Notices

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a
actress18
Apr 19, 2017

Frightening or Intense Scenes: Lecrae mentions he tried to commit suicide a few times and he mentions his girlfriend had an abortion

a
actress18
Apr 19, 2017

Sexual Content: Child sexual abuse is recalled from his childhood and he mentions he slept w/a few women in his life and he ended up getting an STD from it,but they're all non-explict

mvkramer Apr 06, 2017

Other: Trigger warning - abortion.

mvkramer Apr 06, 2017

Sexual Content: Non-explicit reference to child sexual abuse.

mvkramer Apr 06, 2017

Violence: Child abuse.

Quotes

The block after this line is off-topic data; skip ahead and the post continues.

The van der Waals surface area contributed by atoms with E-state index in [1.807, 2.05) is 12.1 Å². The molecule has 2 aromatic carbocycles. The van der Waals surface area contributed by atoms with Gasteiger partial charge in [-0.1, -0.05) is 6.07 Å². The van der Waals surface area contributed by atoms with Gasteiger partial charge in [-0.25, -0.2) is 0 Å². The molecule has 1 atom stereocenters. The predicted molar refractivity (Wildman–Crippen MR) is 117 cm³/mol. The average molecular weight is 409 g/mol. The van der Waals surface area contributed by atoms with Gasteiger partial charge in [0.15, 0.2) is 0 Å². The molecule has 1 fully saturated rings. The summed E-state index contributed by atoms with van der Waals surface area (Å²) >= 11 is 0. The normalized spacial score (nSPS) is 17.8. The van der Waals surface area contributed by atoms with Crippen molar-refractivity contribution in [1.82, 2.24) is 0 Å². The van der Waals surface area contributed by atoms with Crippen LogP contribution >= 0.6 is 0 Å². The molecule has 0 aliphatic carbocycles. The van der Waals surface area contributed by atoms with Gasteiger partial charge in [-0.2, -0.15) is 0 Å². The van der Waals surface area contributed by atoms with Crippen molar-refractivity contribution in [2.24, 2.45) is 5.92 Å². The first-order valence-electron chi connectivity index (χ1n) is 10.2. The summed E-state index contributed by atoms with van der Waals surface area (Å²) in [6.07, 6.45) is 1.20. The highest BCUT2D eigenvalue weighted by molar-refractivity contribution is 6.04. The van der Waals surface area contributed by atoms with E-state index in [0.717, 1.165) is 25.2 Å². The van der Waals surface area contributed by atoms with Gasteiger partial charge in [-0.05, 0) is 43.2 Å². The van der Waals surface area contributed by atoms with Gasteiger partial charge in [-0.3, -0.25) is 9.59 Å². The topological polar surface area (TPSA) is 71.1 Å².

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s
shawandakinsey
Jul 09, 2018

We fool ourselves into thinking that when we're "born again" we come out of the womb walking.
-- Lecrae

Moments of weakness are opportunities for God to show himself strong
-- Lecrae

God does not want to build barriers around the church; he wants to build bridges to the culture so the gospel can flood into it.
-- Lecrae

a
actress18
May 02, 2017

"Moments of weakness are opportunities for God to show himself strong" ;- )
-Lecrae

ArapahoeMaryA Feb 08, 2017

...if you live for people's acceptance, you'll die from their rejection.
-- Lecrae

c
ChristyChilders
Jun 13, 2016

"If you live for people's acceptance, you'll die from their rejection."

f
franque
Jun 02, 2016

"It was time to leave the religious ghetto and kick down hell's front door."